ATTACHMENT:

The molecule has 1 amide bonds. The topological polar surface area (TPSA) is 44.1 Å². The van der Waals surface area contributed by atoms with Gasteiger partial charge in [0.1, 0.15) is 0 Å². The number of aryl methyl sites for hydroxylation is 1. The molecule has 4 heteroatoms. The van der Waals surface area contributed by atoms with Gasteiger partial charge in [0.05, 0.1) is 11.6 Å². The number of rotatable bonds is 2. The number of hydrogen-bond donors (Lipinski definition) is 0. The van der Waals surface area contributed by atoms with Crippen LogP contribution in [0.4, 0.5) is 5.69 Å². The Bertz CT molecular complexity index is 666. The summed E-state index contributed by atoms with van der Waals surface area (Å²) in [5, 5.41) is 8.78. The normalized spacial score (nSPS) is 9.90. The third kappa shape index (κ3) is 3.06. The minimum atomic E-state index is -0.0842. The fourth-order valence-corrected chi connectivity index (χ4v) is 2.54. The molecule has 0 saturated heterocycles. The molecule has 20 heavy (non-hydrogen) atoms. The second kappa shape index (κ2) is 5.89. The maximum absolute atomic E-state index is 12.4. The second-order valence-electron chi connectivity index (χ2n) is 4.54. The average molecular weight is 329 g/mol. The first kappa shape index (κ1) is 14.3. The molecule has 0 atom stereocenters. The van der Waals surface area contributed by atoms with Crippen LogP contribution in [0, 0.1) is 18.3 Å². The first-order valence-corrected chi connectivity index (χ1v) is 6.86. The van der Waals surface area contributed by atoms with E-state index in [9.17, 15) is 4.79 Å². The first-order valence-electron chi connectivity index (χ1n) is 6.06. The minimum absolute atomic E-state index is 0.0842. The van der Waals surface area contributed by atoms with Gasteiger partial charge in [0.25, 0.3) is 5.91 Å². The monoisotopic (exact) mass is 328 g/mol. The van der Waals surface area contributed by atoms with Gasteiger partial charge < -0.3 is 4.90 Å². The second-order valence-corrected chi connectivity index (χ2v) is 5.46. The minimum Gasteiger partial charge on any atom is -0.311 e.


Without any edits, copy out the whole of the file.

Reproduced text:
The molecule has 1 amide bonds. The topological polar surface area (TPSA) is 44.1 Å². The van der Waals surface area contributed by atoms with Gasteiger partial charge in [0.1, 0.15) is 0 Å². The number of aryl methyl sites for hydroxylation is 1. The molecule has 4 heteroatoms. The van der Waals surface area contributed by atoms with Gasteiger partial charge in [0.05, 0.1) is 11.6 Å². The number of rotatable bonds is 2. The number of hydrogen-bond donors (Lipinski definition) is 0. The van der Waals surface area contributed by atoms with Crippen LogP contribution in [0.4, 0.5) is 5.69 Å². The Bertz CT molecular complexity index is 666. The summed E-state index contributed by atoms with van der Waals surface area (Å²) in [5, 5.41) is 8.78. The normalized spacial score (nSPS) is 9.90. The third kappa shape index (κ3) is 3.06. The minimum atomic E-state index is -0.0842. The fourth-order valence-corrected chi connectivity index (χ4v) is 2.54. The molecule has 0 saturated heterocycles. The molecule has 20 heavy (non-hydrogen) atoms. The second kappa shape index (κ2) is 5.89. The maximum absolute atomic E-state index is 12.4. The second-order valence-electron chi connectivity index (χ2n) is 4.54. The average molecular weight is 329 g/mol. The first kappa shape index (κ1) is 14.3. The molecule has 0 atom stereocenters. The van der Waals surface area contributed by atoms with Crippen LogP contribution in [0, 0.1) is 18.3 Å². The first-order valence-corrected chi connectivity index (χ1v) is 6.86. The van der Waals surface area contributed by atoms with E-state index in [9.17, 15) is 4.79 Å². The first-order valence-electron chi connectivity index (χ1n) is 6.06. The minimum absolute atomic E-state index is 0.0842. The van der Waals surface area contributed by atoms with Gasteiger partial charge in [0.25, 0.3) is 5.91 Å². The monoisotopic (exact) mass is 328 g/mol. The van der Waals surface area contributed by atoms with Gasteiger partial charge < -0.3 is 4.90 Å². The second-order valence-corrected chi connectivity index (χ2v) is 5.46. The minimum Gasteiger partial charge on any atom is -0.311 e.